Wolfgang’s comments to Dave Gahary in 2014 support this explanation (even though Halbig once again tries to add another year onto his tenure):

I worked in Miami, Florida in 1974 through 1977, [the] days of the ‘Cocaine Cowboys.’ And Miami was a tough place to work. A lot of people don’t remember; in those days, we had no paramedics or EMTs. We had no trauma centers, or LIFE STAR trauma helicopters. We didn’t have the ‘jaws of life.’ […] You know, you can only put so many people in jail. And that’s not who I am, and that’s not what I wanted to do. I want to prevent people from going to jail. So I got into education. ”

The Miami area was indeed a tough place in the mid-1970s. It had one of the highest rates of violent crime in the country. It sure as hell wasn’t like the Florida that Wolfgang was used to, back in the small-town Avon Park of the 1960s. His experiences in the big city as a traffic cop, despite his absurd exaggerations, were probably eye-opening. He likely did see drugs, and scary men with guns. And while there’s no reason to believe he ever observed a single autopsy, he very likely did see the aftermath of a gruesome car accident at some point, if not several.

While Wolfgang had trained pilots how to kill when he was in the air force (or at least claims he did), he never saw a moment of actual combat himself. He spent all his time on military bases. The feeling of being in danger, and being around death, was entirely new to him. And as it turned out, he didn’t like it one bit.

And so the most plausible explanation is that Wolfgang quickly realized he was not cut out for the job.

Back when he was playing football, and was “tired of getting beat up all the time,” he could simply ask for a move to fullback. But it’s unlikely his superiors on the State Patrol would be as receptive to his complaints. So he quit, and hightailed it back to the suburbs.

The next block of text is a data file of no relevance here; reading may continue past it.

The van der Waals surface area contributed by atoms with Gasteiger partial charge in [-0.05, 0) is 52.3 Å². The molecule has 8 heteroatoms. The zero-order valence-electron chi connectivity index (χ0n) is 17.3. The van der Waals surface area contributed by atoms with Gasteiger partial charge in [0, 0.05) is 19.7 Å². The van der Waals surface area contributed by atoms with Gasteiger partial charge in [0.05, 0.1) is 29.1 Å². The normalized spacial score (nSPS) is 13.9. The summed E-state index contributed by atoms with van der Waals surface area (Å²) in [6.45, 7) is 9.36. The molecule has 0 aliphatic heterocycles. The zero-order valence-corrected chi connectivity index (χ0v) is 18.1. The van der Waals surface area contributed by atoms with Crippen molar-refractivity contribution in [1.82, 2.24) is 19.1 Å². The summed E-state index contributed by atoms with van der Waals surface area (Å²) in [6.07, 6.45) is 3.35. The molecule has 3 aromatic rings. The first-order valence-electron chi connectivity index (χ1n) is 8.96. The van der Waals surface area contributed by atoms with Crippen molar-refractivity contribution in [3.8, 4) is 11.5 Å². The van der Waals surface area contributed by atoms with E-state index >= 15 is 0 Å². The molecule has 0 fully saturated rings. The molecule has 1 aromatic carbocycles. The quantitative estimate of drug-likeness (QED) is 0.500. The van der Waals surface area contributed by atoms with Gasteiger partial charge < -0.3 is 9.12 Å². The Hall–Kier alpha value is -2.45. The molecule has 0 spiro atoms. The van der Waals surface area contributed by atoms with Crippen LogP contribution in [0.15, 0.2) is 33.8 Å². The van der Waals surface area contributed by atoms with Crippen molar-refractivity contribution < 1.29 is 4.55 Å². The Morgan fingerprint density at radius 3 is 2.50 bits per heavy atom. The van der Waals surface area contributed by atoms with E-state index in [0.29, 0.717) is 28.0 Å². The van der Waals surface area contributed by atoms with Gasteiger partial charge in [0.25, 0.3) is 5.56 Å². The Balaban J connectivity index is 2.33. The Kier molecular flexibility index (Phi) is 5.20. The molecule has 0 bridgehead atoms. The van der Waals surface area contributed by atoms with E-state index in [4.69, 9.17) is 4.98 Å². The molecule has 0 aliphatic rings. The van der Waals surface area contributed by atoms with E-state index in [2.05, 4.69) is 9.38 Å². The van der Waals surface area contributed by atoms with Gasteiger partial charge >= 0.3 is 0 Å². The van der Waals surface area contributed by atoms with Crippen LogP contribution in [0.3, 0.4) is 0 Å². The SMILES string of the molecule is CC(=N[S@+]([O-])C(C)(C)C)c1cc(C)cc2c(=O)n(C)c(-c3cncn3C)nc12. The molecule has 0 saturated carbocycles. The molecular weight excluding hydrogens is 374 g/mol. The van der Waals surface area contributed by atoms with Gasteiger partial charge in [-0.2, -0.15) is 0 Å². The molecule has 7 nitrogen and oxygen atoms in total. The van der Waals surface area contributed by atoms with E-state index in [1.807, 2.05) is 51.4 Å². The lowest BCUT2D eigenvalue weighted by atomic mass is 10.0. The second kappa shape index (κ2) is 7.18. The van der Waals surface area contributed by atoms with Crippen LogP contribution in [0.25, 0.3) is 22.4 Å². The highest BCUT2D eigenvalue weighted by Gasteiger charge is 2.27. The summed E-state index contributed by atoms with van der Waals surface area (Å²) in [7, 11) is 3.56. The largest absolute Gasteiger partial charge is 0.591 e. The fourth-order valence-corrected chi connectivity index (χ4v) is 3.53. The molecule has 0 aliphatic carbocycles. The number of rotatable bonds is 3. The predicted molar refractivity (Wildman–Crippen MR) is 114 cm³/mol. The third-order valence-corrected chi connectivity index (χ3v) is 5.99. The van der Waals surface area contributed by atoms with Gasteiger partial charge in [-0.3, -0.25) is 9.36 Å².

Back to School

As I mentioned, after Wolfgang’s exit from law enforcement, he first resurfaces as a wrestling coach for Lake Weir High School, in February 1976.

An article in the February 19, 1976 edition of the Ocala Star-Banner documents that Wolfgang has left the force by that date

It is not known if the “dress code” for female students at Lake Weir was more strictly enforced than the scene that caused Wolfgang to flee Lake Brantley high in 1973. Perhaps he now felt his law enforcement experience was sufficient to protect his reputation, if any accusations ever came up.

Lake Weir High is in the city of Ocala, a few hours north of Avon Park, and comparable in size. The crime and danger of Miami was in the rearview now. Wolfgang was back in his groove.

Wolfgang stayed at Lake Weir for somewhere between one and two years. During that time he appears to have been the head coach of the Hurricanes’ wrestling and baseball teams.

In March 1977, a sports column from the Ocala Star-Banner documents that Wolfgang had invested in a pitching machine to help his team up their batting stats. He then learned than unfortunately, there were no electrical outlets to plug the machine into. Still, he had faith in his strategy for the baseball team. “Once we get it together, look out.”

Wolfgang explains his strategy for the Hurricanes baseball team, Ocala Star-Banner Mar 15 1977

But when it came to coaching football, the sport he and everyone else really cared about, he was only an assistant. Rising above that level, and getting named Head Coach of a football team, became his new career goal. For the next decade of his life, he’d be ready to move to any high school in central Florida that seemed to offer him the best shot at achieving it.

(continued in Part 4: Coach Wolfgang)

Austin “Blade” Tompkins is a certified forklift and order-picker operator located in the province of Ontario. He was an active Sandy-Hook “hoaxer” from 2013 to 2014. He has been sober since 2015.